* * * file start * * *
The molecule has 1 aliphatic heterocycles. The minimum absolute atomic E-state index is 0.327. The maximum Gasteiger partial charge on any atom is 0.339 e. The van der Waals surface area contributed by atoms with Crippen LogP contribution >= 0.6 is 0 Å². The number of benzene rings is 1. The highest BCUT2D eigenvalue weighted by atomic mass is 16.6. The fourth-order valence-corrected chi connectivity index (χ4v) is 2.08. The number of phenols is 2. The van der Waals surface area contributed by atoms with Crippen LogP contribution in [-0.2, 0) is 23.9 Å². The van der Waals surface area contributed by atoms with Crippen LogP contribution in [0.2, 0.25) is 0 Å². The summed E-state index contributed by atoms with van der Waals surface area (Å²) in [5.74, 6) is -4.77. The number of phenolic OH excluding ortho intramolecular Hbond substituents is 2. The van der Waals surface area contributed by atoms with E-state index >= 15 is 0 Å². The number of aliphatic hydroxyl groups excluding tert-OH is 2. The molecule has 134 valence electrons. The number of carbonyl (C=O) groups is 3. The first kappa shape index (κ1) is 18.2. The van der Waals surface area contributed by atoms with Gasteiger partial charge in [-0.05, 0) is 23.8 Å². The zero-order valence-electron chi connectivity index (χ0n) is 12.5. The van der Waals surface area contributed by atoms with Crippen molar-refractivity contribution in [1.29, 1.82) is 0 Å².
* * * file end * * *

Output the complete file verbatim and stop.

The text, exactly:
The molecule has 1 aliphatic heterocycles. The minimum absolute atomic E-state index is 0.327. The maximum Gasteiger partial charge on any atom is 0.339 e. The van der Waals surface area contributed by atoms with Crippen LogP contribution >= 0.6 is 0 Å². The number of benzene rings is 1. The highest BCUT2D eigenvalue weighted by atomic mass is 16.6. The fourth-order valence-corrected chi connectivity index (χ4v) is 2.08. The number of phenols is 2. The van der Waals surface area contributed by atoms with Crippen LogP contribution in [-0.2, 0) is 23.9 Å². The van der Waals surface area contributed by atoms with Crippen LogP contribution in [0.2, 0.25) is 0 Å². The summed E-state index contributed by atoms with van der Waals surface area (Å²) in [5.74, 6) is -4.77. The number of phenolic OH excluding ortho intramolecular Hbond substituents is 2. The van der Waals surface area contributed by atoms with E-state index >= 15 is 0 Å². The number of aliphatic hydroxyl groups excluding tert-OH is 2. The molecule has 134 valence electrons. The number of carbonyl (C=O) groups is 3. The first kappa shape index (κ1) is 18.2. The van der Waals surface area contributed by atoms with Gasteiger partial charge in [-0.05, 0) is 23.8 Å². The zero-order valence-electron chi connectivity index (χ0n) is 12.5. The van der Waals surface area contributed by atoms with Crippen molar-refractivity contribution in [1.29, 1.82) is 0 Å².